The Doctor of Jurisprudence (J.D.) program is designed to provide a general legal education. Within the broad curriculum available at Texas Tech University School of Law, students may specialize in a particular area of law through their choice of electives.
Students entering in the 2016-2017 catalog year, must successfully complete a minimum of 90 credits with a minimum cumulative grade point average of 2.250. Students typically satisfy graduation requirements within six semesters, however, does not guarantee that the offered curriculum will include a combination or sequence of courses that will enable a student to complete the law degree other than through the normal program of study (i.e., three consecutive academic years of two semesters each).
All students take an Oath of Professionalism upon matriculation and are required to adhere to the standards set forth in the Honor Code. The Honor Code is contained in the Student Handbook, along with additional academic requirements for graduation and for maintaining good standing. For more information, visit www.law.ttu.edu/policies.
Flex-Time Scheduling Option
Texas Tech Law offers a Flex-Time Scheduling Option, which is available for a limited number of entering students seeking a J.D. degree. Under this option, an individual will typically take a semester load that includes fewer hours than normal load requirements. Depending on their schedule, students will typically take two or three classes each semester, will typically attend class year-round, and will typically complete the program in four to six years as opposed to the normal three. This option is ideally suited for working professionals or caretakers who have flexibility in scheduling their other obligations. All required courses are offered during the day, although a limited number of electives are offered in the evenings, on the weekend, or online. This scheduling option is not available to students in, or accepted into, the full-time J.D. program.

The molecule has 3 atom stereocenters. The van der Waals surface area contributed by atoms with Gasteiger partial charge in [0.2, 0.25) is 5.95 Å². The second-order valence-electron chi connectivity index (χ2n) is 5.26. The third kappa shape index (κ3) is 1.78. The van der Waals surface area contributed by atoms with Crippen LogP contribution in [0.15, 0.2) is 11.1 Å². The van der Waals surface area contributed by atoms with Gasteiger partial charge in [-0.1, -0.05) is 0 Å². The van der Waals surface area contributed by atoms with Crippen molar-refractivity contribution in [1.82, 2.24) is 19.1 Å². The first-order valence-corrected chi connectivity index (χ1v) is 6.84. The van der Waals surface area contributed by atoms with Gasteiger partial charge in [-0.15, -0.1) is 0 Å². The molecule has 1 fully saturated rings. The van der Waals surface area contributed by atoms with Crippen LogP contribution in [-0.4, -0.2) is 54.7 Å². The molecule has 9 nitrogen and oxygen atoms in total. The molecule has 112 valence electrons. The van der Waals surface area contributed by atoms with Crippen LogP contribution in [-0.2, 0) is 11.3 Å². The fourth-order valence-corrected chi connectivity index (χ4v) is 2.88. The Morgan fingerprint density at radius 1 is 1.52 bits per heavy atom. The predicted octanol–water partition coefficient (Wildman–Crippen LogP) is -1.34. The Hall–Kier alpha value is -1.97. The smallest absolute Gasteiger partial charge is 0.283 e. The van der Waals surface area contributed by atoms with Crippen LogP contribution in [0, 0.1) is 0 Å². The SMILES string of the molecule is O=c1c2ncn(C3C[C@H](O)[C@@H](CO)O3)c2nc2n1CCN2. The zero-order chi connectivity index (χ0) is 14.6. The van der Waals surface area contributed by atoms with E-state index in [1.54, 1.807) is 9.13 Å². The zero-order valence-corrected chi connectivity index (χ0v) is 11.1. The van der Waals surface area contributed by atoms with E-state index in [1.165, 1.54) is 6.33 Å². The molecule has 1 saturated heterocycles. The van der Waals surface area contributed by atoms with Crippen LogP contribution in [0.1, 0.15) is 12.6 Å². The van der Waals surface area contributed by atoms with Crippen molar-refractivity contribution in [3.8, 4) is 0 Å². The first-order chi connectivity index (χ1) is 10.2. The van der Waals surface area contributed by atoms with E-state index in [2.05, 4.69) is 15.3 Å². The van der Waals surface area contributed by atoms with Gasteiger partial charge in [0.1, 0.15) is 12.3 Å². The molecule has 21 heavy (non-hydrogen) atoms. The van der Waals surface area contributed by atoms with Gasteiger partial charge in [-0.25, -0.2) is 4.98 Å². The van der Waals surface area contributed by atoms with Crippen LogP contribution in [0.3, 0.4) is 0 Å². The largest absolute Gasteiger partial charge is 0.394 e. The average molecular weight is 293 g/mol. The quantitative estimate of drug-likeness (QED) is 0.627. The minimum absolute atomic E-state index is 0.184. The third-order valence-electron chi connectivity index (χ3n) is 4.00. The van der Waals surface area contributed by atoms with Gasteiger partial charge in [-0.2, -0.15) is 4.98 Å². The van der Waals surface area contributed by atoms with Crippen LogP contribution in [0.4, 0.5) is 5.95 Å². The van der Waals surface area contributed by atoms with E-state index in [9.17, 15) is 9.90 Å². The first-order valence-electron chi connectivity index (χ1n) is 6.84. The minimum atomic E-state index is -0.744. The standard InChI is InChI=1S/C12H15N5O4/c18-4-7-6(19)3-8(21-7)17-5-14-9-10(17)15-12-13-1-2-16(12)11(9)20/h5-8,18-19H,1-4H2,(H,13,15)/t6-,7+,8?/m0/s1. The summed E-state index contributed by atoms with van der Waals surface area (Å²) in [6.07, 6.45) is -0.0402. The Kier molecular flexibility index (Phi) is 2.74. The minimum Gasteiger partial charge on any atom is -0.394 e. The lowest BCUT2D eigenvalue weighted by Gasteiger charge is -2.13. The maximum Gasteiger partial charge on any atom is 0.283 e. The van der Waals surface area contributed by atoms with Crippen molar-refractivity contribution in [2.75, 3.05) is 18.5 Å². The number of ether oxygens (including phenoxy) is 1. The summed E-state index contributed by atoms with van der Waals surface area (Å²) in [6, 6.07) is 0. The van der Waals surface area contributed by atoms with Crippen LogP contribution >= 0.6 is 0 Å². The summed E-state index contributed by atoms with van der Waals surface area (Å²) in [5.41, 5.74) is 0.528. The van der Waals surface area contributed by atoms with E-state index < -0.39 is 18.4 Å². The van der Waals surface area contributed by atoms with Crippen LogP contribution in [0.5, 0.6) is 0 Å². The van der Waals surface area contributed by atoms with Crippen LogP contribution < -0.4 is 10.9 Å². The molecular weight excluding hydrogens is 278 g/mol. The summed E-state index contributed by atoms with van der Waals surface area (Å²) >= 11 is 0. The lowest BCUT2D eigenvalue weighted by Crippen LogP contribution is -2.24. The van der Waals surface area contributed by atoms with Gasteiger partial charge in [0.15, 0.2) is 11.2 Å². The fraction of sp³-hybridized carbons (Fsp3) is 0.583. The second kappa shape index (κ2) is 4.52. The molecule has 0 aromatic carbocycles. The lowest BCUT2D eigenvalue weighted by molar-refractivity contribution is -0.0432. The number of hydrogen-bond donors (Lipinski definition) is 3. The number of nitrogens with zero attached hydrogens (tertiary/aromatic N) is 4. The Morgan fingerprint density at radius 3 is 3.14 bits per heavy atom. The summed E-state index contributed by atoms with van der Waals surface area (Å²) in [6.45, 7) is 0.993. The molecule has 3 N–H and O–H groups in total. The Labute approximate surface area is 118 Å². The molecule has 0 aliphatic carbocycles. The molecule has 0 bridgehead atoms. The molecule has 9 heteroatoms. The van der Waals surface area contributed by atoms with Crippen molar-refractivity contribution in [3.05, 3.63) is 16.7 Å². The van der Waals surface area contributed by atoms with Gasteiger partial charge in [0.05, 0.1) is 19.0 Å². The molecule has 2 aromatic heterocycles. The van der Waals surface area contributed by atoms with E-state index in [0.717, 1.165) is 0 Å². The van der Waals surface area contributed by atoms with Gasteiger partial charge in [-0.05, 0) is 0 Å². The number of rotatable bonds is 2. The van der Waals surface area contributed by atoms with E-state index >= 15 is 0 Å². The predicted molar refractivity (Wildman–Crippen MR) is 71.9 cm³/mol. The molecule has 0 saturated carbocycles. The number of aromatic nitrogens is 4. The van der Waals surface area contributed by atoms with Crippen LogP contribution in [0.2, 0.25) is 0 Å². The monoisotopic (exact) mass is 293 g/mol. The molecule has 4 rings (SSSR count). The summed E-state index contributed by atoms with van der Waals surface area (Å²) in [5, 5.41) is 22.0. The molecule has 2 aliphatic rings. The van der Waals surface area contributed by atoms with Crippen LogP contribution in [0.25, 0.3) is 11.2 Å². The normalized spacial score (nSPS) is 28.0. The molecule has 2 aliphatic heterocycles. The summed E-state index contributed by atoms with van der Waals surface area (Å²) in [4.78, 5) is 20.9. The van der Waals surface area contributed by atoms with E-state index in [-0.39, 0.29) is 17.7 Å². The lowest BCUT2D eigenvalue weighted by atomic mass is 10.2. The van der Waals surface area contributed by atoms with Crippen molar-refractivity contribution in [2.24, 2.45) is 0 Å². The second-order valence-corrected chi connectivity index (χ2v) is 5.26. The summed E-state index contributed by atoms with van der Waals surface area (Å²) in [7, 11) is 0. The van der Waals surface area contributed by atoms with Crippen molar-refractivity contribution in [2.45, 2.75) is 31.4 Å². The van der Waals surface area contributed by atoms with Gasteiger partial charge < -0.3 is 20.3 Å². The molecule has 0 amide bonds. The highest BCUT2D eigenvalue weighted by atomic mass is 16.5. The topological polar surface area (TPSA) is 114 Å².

Each first-year student enrolls in 29 semester credit hours during their first year as a law student. Students must take 26 hours of advanced required courses during their second and third years. Fifteen of those hours must be taken during the second year. Students then choose from elective courses to complete a minimum total of 90 credit hours for graduation. In addition, law students have an upper level writing requirement and an experiential learning requirement that they must meet during their second or third year to satisfy graduation requirements. View Course Descriptions for more information.
Public Service Requirement
A crucial part of a legal education involves preparing students for all aspects of their professional commitments as lawyers. Accordingly, all students are required to participate in the legal profession’s commitment to public service by performing 30 combined hours of legal pro bono work and community service during their time in school. Texas Tech Law provides a myriad of opportunities throughout the year to perform legal pro bono work and community service for low-income and disadvantaged people in Lubbock and throughout the state.